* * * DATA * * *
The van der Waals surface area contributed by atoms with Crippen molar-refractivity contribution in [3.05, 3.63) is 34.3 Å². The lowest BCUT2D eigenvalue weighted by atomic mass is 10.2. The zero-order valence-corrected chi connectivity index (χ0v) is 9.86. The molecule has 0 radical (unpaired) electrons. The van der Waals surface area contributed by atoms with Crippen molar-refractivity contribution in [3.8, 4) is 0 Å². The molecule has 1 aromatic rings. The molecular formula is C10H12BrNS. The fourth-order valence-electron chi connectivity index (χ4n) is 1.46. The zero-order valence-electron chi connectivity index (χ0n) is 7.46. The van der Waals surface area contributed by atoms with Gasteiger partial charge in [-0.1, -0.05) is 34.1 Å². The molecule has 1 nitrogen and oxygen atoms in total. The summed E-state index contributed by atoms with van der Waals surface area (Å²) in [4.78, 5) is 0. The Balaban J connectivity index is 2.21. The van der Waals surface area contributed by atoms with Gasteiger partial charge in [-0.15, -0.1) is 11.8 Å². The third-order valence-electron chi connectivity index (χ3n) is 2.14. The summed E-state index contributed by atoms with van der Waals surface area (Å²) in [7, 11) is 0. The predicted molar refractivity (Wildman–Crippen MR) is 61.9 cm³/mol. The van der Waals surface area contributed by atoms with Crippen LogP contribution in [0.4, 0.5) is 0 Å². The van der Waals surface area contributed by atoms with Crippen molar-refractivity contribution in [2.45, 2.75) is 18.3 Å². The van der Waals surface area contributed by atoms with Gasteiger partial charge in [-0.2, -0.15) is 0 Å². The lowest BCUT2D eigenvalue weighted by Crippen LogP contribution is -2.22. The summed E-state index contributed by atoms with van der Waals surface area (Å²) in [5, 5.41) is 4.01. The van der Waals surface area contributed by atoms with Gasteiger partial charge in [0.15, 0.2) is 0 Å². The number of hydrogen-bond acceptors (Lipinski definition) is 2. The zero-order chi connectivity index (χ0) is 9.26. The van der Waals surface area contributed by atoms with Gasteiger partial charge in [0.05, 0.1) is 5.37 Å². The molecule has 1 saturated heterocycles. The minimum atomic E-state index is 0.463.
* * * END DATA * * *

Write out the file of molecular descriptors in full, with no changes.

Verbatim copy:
The van der Waals surface area contributed by atoms with Crippen molar-refractivity contribution in [3.05, 3.63) is 34.3 Å². The lowest BCUT2D eigenvalue weighted by atomic mass is 10.2. The zero-order valence-corrected chi connectivity index (χ0v) is 9.86. The molecule has 0 radical (unpaired) electrons. The van der Waals surface area contributed by atoms with Crippen molar-refractivity contribution in [3.8, 4) is 0 Å². The molecule has 1 aromatic rings. The molecular formula is C10H12BrNS. The fourth-order valence-electron chi connectivity index (χ4n) is 1.46. The zero-order valence-electron chi connectivity index (χ0n) is 7.46. The van der Waals surface area contributed by atoms with Gasteiger partial charge in [-0.1, -0.05) is 34.1 Å². The molecule has 1 nitrogen and oxygen atoms in total. The summed E-state index contributed by atoms with van der Waals surface area (Å²) in [4.78, 5) is 0. The Balaban J connectivity index is 2.21. The van der Waals surface area contributed by atoms with Gasteiger partial charge in [-0.15, -0.1) is 11.8 Å². The third-order valence-electron chi connectivity index (χ3n) is 2.14. The summed E-state index contributed by atoms with van der Waals surface area (Å²) in [7, 11) is 0. The predicted molar refractivity (Wildman–Crippen MR) is 61.9 cm³/mol. The van der Waals surface area contributed by atoms with Crippen LogP contribution in [0.4, 0.5) is 0 Å². The van der Waals surface area contributed by atoms with Crippen molar-refractivity contribution in [2.45, 2.75) is 18.3 Å². The van der Waals surface area contributed by atoms with Gasteiger partial charge in [-0.2, -0.15) is 0 Å². The lowest BCUT2D eigenvalue weighted by Crippen LogP contribution is -2.22. The summed E-state index contributed by atoms with van der Waals surface area (Å²) in [5, 5.41) is 4.01. The van der Waals surface area contributed by atoms with Gasteiger partial charge in [0.15, 0.2) is 0 Å². The number of hydrogen-bond acceptors (Lipinski definition) is 2. The zero-order chi connectivity index (χ0) is 9.26. The van der Waals surface area contributed by atoms with Gasteiger partial charge in [0.05, 0.1) is 5.37 Å². The molecule has 1 saturated heterocycles. The minimum atomic E-state index is 0.463.